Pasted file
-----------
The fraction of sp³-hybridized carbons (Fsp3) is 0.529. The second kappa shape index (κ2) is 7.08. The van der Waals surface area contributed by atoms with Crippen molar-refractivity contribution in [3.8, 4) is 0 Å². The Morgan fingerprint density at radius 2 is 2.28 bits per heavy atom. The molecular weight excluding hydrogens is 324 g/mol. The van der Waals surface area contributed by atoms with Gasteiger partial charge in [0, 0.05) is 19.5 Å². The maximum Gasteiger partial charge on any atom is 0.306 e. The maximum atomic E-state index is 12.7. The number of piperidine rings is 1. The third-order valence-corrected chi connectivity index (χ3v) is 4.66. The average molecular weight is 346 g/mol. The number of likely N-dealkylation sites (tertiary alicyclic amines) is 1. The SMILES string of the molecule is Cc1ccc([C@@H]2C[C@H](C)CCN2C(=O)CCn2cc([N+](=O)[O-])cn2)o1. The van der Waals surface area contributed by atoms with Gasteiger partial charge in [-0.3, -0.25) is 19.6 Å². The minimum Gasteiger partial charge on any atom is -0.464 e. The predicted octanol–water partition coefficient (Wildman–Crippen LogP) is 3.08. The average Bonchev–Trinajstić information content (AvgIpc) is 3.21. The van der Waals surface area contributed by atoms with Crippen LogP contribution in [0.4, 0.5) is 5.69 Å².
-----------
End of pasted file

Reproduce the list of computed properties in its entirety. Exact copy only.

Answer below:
The fraction of sp³-hybridized carbons (Fsp3) is 0.529. The second kappa shape index (κ2) is 7.08. The van der Waals surface area contributed by atoms with Crippen molar-refractivity contribution in [3.8, 4) is 0 Å². The Morgan fingerprint density at radius 2 is 2.28 bits per heavy atom. The molecular weight excluding hydrogens is 324 g/mol. The van der Waals surface area contributed by atoms with Gasteiger partial charge in [0, 0.05) is 19.5 Å². The maximum Gasteiger partial charge on any atom is 0.306 e. The maximum atomic E-state index is 12.7. The number of piperidine rings is 1. The third-order valence-corrected chi connectivity index (χ3v) is 4.66. The average molecular weight is 346 g/mol. The number of likely N-dealkylation sites (tertiary alicyclic amines) is 1. The SMILES string of the molecule is Cc1ccc([C@@H]2C[C@H](C)CCN2C(=O)CCn2cc([N+](=O)[O-])cn2)o1. The van der Waals surface area contributed by atoms with Gasteiger partial charge in [-0.3, -0.25) is 19.6 Å². The minimum Gasteiger partial charge on any atom is -0.464 e. The predicted octanol–water partition coefficient (Wildman–Crippen LogP) is 3.08. The average Bonchev–Trinajstić information content (AvgIpc) is 3.21. The van der Waals surface area contributed by atoms with Crippen LogP contribution in [0.4, 0.5) is 5.69 Å².